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Borre, Norway

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Borre is a village in the municipality of Horten, Vestfold county, Norway. The village of Borre had provided the name of the former Borre municipality .


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The name

The Old Norse form of the name was Borró. The meaning of the name is unknown.


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The municipality was created as Borre formannskapsdistrikt in 1837 and bore the municipality number 0717. On 1 January 1858 the city of Horten was separated from Borre to constitute a separate administrative unit, leaving Borre with a population of 2,954. Horten got the municipality number 0703, the third digit of zero indicating its city status.

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Starting in 1921, a series of border adjustments which moved territory from Borre to Horten took place. The parts moved to Horten in 1921, 1951 and 1986 had 287, 308 and 22 inhabitants respectively. On 1 January 1965 the urban municipality Åsgårdstrand was incorporated into Borre, losing its city status and number 0704. The enlarged Borre municipality retained the number 0717, and had 6,651 inhabitants as a result of the merger.

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On 1 January 1988 Horten and Borre, with 9,098 and 12,994 inhabitants respectively, merged to form a new municipality. The name of the new municipality was Borre, but it was given the number 0701, indicating continued city status. The village of Borre has a population of 681. On June 1, 2002 the name of the municipality was changed to Horten, following a referendum held in conjunction with the 2001 parliamentary election. The referendum was a close call with 6,557 votes for the name Horten and 6,218 votes for Borre. Horten municipality still carries the municipality number 0701.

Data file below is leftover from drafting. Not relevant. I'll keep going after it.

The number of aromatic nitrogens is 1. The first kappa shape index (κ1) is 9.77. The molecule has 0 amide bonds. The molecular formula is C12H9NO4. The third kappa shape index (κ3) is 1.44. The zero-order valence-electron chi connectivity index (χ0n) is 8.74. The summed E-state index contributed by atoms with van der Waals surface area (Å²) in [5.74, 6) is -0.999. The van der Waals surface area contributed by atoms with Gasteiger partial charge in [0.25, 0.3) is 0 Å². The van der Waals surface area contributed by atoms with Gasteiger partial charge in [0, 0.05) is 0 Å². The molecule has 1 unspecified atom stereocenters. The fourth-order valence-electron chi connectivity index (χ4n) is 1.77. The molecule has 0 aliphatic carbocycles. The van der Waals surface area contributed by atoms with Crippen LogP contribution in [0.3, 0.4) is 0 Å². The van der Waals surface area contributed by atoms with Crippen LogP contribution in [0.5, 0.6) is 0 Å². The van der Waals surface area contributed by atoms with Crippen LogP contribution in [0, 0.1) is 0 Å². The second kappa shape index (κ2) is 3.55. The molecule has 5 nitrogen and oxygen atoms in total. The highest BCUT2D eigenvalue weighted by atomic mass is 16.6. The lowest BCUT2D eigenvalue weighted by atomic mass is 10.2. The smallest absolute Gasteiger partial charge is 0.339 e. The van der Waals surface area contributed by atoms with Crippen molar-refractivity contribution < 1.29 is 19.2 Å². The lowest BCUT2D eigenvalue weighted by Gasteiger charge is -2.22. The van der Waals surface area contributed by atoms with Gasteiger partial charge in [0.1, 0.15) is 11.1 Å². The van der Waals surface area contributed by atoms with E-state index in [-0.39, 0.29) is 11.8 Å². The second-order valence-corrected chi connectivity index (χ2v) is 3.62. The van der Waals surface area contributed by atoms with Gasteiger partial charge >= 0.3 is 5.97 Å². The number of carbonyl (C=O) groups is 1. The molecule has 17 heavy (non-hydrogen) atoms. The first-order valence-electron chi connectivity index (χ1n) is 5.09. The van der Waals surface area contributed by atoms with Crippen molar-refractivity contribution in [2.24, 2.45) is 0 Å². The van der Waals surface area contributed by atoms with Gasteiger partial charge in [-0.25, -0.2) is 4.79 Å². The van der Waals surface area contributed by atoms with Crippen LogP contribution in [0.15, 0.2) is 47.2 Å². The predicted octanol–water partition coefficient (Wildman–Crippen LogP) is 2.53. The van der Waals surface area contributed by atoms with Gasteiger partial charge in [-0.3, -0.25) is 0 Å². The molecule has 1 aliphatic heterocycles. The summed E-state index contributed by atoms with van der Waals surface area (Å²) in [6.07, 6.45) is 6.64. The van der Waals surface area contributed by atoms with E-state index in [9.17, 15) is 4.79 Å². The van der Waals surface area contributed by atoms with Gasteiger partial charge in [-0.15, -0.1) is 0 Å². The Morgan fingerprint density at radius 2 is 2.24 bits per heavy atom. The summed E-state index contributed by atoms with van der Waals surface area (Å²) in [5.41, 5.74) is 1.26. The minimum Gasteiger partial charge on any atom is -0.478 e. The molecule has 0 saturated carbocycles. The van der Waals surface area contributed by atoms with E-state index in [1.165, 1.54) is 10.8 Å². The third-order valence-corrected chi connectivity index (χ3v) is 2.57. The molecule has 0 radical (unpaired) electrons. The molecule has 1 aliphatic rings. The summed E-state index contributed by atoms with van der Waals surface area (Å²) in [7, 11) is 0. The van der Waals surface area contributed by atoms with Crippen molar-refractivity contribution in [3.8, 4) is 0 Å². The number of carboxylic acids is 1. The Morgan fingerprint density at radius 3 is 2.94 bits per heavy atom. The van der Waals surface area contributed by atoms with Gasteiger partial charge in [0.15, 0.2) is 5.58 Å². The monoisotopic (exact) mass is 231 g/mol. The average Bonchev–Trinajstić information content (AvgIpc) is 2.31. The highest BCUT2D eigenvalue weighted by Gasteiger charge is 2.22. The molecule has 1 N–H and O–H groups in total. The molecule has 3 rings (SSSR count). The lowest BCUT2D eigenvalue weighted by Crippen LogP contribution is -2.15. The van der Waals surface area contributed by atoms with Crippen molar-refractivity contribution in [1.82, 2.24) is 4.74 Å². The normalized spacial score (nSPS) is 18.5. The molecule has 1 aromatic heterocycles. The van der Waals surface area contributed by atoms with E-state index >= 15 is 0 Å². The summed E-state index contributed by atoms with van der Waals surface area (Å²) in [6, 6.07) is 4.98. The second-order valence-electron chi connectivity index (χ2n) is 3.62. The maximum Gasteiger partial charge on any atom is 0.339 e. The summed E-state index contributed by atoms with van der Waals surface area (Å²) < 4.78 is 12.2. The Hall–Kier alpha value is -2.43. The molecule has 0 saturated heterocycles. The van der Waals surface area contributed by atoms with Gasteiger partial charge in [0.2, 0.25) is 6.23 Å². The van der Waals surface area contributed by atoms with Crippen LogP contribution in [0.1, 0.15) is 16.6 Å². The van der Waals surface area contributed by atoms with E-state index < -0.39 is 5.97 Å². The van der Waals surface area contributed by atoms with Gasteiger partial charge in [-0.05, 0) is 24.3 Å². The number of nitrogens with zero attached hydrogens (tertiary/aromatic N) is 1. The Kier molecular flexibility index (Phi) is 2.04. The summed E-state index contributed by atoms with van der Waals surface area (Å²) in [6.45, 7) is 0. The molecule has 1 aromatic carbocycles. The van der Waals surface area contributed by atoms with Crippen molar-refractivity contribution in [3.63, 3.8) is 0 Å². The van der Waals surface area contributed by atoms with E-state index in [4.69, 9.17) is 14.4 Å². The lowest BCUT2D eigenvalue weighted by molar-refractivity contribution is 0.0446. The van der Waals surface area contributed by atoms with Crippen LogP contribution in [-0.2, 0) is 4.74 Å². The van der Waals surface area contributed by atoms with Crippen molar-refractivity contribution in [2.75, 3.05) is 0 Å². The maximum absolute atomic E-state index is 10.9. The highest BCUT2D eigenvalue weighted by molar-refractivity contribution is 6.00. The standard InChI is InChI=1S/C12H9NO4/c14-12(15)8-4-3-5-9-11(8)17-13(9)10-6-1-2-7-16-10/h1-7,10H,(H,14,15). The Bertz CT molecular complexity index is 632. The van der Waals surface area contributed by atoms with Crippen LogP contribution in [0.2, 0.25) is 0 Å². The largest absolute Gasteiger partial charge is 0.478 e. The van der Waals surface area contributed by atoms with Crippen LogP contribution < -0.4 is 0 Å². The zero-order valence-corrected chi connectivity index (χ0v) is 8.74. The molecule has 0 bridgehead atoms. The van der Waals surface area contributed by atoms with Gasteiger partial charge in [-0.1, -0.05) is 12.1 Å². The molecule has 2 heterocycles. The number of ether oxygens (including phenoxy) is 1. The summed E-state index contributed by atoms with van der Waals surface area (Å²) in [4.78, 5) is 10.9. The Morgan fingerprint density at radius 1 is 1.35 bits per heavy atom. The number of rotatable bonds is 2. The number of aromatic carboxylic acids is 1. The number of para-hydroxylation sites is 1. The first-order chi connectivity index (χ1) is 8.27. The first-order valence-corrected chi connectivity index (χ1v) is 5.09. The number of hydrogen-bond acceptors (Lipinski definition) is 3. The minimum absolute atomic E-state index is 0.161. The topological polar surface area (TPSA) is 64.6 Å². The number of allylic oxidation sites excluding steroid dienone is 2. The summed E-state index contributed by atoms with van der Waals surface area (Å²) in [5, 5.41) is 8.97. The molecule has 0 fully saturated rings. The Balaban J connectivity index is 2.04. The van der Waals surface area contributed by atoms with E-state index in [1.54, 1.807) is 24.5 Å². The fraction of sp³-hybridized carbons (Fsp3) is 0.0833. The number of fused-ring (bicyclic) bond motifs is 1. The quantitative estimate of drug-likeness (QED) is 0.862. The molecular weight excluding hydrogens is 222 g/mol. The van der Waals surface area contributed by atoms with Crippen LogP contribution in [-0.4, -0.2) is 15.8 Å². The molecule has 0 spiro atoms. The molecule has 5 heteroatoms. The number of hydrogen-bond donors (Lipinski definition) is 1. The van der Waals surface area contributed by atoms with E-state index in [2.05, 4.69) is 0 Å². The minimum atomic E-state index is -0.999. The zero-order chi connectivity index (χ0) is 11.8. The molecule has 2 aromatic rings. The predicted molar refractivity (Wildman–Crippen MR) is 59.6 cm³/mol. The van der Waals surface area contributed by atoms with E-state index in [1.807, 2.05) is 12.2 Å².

Borre Church

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Borre Church (Borre Kirke) is a medieval era church dating from the first half of the 1100s. Inside the church previously hung a three-meter high wooden cross from the 1300s. The church is built in Romanesque style with a rectangular nave and a narrower chancel. Borre church was built of natural stone, laid in thick walls. The nave and chancel have a gable roof with a turret.

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The pulpit is from about 1600. The church has a Baroque altarpiece carved of wood by Abel Schrøder in 1665. The side panels show scenes from the life of Jesus, the Annunciation, Nativity, Jesus' baptism and prayer in Gethsemane. The pulpit is Renaissance, with pictorial representations of the virtues. The church has two bells which are both were recast.

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Between 1926-28, the church underwent extensive restoration work under the direction of architect Lorentz Harboe Ree. At that time, the entrance was also re-built. The church has seating for approximately 300 people.


Borrevannet is a large fresh water lake called which measures 4 km long and 800 meters wide(at its widest). At the south end is a designated bird sanctuary where you can see numerous water birds, waders, and many other bird types. The lake houses many varieties of fish including pike, perch and eel. The association that manages the lake, Borrevannets Grundeierforegning, uses the fishing card sales to promote water quality improvement initiatives and fishing research projects. It is also possible to rent one of the privately owned cabins. On the east side of the lake the pumping station can be visited. It is currently run by the council and run a large number of educational programs, primarily but not exclusively designed for schools.

Other Attractions

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  • Borre National Park covers 45 acres (182,000 m²). Its collection of burial mounds include a large collection of royal tombs.
  • Borre mound cemetery (Borrehaugene) from the Old Norse words borró and haugr meaning mound. The Borre style of Norse art is named after a boat grave from Borre.

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    Borre, Norway Wikipedia